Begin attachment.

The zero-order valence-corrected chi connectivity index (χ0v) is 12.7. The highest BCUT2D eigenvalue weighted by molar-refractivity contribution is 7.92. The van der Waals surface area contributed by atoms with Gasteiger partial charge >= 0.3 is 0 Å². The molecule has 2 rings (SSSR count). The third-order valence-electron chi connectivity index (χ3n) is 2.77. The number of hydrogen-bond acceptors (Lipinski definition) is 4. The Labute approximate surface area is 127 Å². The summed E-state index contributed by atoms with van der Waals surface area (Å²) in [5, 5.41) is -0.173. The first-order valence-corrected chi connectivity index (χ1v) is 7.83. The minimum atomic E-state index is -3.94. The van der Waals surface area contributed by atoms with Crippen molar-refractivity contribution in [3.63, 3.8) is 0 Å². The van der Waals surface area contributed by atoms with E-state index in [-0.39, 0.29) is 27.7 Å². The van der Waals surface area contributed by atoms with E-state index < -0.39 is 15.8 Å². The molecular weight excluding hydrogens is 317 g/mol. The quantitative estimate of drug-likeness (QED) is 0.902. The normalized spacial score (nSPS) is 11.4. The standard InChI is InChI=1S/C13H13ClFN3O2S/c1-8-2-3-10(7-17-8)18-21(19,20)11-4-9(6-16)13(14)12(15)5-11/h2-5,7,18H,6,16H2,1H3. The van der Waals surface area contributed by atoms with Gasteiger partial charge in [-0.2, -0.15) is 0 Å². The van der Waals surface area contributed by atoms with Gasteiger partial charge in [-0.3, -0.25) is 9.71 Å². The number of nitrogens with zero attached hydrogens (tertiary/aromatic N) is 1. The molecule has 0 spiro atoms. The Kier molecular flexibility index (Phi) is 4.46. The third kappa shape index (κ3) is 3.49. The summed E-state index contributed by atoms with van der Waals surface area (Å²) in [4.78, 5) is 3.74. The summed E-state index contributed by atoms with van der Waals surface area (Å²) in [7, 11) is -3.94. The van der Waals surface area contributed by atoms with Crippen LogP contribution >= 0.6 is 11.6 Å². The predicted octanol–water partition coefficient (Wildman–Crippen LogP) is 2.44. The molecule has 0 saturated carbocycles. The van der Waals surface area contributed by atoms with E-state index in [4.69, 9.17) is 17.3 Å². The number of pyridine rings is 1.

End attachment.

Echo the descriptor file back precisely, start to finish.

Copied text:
The zero-order valence-corrected chi connectivity index (χ0v) is 12.7. The highest BCUT2D eigenvalue weighted by molar-refractivity contribution is 7.92. The van der Waals surface area contributed by atoms with Gasteiger partial charge >= 0.3 is 0 Å². The molecule has 2 rings (SSSR count). The third-order valence-electron chi connectivity index (χ3n) is 2.77. The number of hydrogen-bond acceptors (Lipinski definition) is 4. The Labute approximate surface area is 127 Å². The summed E-state index contributed by atoms with van der Waals surface area (Å²) in [5, 5.41) is -0.173. The first-order valence-corrected chi connectivity index (χ1v) is 7.83. The minimum atomic E-state index is -3.94. The van der Waals surface area contributed by atoms with Crippen molar-refractivity contribution in [3.63, 3.8) is 0 Å². The van der Waals surface area contributed by atoms with E-state index in [-0.39, 0.29) is 27.7 Å². The van der Waals surface area contributed by atoms with E-state index < -0.39 is 15.8 Å². The molecular weight excluding hydrogens is 317 g/mol. The quantitative estimate of drug-likeness (QED) is 0.902. The normalized spacial score (nSPS) is 11.4. The standard InChI is InChI=1S/C13H13ClFN3O2S/c1-8-2-3-10(7-17-8)18-21(19,20)11-4-9(6-16)13(14)12(15)5-11/h2-5,7,18H,6,16H2,1H3. The van der Waals surface area contributed by atoms with Gasteiger partial charge in [-0.2, -0.15) is 0 Å². The van der Waals surface area contributed by atoms with Gasteiger partial charge in [-0.3, -0.25) is 9.71 Å². The number of nitrogens with zero attached hydrogens (tertiary/aromatic N) is 1. The molecule has 0 spiro atoms. The Kier molecular flexibility index (Phi) is 4.46. The third kappa shape index (κ3) is 3.49. The summed E-state index contributed by atoms with van der Waals surface area (Å²) in [4.78, 5) is 3.74. The summed E-state index contributed by atoms with van der Waals surface area (Å²) in [7, 11) is -3.94. The van der Waals surface area contributed by atoms with Crippen LogP contribution >= 0.6 is 11.6 Å². The predicted octanol–water partition coefficient (Wildman–Crippen LogP) is 2.44. The molecule has 0 saturated carbocycles. The van der Waals surface area contributed by atoms with E-state index in [4.69, 9.17) is 17.3 Å². The number of pyridine rings is 1.